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Cucumber, Pumpkin, Squash
Angular leaf spot 
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Caption: Slug damage and slime
Photo by: R.S. Byther
Cucumber, Pumpkin, Squash : Slugs
(revision date: 4/11/2018)

Slugs are common garden pests in western Washington. They resemble snails, but lack shells. They may vary in size from as little as 1/4" up to several inches in length, depending on age and species. Foliage of older plants is raggedly chewed, while younger plants may be totally consumed. Slugs leave behind a characteristic slime trail, which appears silvery when it dries. Slugs typically feed at night and do more damage during cool, moist weather.
Management Options

Non-Chemical Management
  • Encourage predators such as birds, garter snakes, frogs, ducks, and predacious ground beetles. Avoid use of broad-spectrum insecticides which kill beneficial insects.
  • Hand-pick and kill slugs when noticed.
  • Clean up weeds and debris which may provide shelter. Cut tall weeds and grasses around the garden and clean up rocks, boards, and other shelters.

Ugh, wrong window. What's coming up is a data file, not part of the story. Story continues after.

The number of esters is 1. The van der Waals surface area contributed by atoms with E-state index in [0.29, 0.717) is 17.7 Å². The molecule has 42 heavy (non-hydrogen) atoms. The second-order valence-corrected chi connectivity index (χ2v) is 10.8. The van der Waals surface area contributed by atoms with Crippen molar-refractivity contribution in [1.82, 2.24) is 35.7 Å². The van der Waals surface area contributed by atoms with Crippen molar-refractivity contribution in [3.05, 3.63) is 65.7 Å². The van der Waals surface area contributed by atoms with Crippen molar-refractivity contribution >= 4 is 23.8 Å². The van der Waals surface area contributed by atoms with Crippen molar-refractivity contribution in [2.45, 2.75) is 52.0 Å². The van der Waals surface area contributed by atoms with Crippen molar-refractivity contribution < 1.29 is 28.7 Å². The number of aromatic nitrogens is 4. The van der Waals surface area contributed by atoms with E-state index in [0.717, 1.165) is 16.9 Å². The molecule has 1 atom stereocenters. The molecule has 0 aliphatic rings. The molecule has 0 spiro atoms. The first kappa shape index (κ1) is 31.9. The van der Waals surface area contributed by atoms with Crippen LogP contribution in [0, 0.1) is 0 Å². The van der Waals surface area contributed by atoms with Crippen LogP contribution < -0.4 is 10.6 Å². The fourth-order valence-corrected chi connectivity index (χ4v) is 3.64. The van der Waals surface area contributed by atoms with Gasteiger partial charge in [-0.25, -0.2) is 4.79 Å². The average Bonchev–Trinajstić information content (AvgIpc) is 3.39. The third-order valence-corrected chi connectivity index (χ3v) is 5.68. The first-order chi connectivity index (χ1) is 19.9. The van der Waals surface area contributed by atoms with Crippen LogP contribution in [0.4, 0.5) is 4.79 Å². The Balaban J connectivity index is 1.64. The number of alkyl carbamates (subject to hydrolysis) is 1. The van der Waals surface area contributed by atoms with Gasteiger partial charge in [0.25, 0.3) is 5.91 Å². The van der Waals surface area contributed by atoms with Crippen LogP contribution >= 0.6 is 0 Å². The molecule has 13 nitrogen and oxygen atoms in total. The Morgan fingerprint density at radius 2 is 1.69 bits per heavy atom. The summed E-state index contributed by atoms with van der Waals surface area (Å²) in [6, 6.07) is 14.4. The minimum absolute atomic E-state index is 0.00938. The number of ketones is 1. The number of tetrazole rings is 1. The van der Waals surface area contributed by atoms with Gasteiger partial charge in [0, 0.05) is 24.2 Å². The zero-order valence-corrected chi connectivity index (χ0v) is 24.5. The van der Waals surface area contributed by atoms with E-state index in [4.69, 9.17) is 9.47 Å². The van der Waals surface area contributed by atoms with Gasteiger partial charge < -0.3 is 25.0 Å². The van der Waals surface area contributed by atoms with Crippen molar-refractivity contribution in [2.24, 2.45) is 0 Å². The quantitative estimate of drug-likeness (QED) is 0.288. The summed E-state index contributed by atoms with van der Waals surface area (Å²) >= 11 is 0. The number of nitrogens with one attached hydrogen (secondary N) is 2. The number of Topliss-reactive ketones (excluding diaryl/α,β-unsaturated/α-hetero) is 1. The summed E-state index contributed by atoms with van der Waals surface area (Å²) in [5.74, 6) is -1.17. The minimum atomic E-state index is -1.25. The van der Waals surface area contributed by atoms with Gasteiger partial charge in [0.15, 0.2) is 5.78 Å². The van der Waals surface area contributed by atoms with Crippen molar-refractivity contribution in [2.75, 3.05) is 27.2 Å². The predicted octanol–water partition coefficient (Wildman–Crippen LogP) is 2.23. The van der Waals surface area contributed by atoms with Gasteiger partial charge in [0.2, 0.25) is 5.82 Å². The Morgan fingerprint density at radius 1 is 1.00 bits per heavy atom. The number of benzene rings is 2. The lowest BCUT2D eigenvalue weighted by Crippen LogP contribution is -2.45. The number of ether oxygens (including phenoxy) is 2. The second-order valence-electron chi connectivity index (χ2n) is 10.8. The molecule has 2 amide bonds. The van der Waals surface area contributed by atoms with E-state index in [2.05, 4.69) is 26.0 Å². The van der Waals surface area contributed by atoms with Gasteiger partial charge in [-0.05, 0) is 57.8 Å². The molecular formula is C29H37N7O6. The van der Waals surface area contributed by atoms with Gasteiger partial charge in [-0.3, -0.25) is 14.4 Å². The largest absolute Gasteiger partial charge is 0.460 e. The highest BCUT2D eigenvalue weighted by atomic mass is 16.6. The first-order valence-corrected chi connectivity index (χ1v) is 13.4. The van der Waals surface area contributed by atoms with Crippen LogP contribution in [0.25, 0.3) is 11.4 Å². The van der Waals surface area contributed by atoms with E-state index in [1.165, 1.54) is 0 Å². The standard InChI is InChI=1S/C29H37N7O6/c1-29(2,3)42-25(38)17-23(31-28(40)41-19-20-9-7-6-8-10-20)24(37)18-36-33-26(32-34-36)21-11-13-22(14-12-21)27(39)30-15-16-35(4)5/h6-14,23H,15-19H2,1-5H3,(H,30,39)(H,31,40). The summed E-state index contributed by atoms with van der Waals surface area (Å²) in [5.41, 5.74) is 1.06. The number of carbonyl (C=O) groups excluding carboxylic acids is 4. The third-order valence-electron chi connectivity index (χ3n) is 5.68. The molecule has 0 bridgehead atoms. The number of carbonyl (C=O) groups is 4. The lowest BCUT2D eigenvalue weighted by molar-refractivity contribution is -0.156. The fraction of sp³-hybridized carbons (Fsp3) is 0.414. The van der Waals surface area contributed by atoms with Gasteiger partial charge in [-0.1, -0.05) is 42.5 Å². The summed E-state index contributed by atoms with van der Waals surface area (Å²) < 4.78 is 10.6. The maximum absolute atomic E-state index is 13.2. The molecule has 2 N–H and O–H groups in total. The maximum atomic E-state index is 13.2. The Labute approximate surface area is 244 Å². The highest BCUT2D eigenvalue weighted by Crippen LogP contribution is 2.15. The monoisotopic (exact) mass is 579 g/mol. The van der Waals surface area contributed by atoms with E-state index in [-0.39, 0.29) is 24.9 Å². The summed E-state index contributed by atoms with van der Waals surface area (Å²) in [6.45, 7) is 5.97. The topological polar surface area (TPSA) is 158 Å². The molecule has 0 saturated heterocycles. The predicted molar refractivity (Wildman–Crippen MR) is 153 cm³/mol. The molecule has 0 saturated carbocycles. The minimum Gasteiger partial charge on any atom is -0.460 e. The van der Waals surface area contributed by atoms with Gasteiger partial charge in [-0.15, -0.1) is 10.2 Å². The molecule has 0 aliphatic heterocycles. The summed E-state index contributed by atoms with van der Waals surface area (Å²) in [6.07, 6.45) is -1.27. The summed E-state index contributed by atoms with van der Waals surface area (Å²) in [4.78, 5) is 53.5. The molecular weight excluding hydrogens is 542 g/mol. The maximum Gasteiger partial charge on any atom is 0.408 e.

• Trap slugs with cans of stale beer sunk into the ground.
  • Use chemical baits with caution, as pets can be poisoned. Iron phosphate-based baits are safer for pets!
Select non-chemical management options as your first choice!

Chemical Management

Broadcast to seedbed around border and between rows. Do not apply directly to plants. NOTE: Lilly Miller Slug & Snail Bait is registered for use on CUCUMBER AND SQUASH ONLY.


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Caption: Slug damage and slime
Photo by: R.S. Byther
Caption: Brown slug
Photo by: C.R. Foss
Caption: Slug damage on iris
Photo by: A.L. Antonelli
Caption: Slug
Photo by: C.R. Foss
Caption: Slug damage on tulip
Photo by: A.L. Antonelli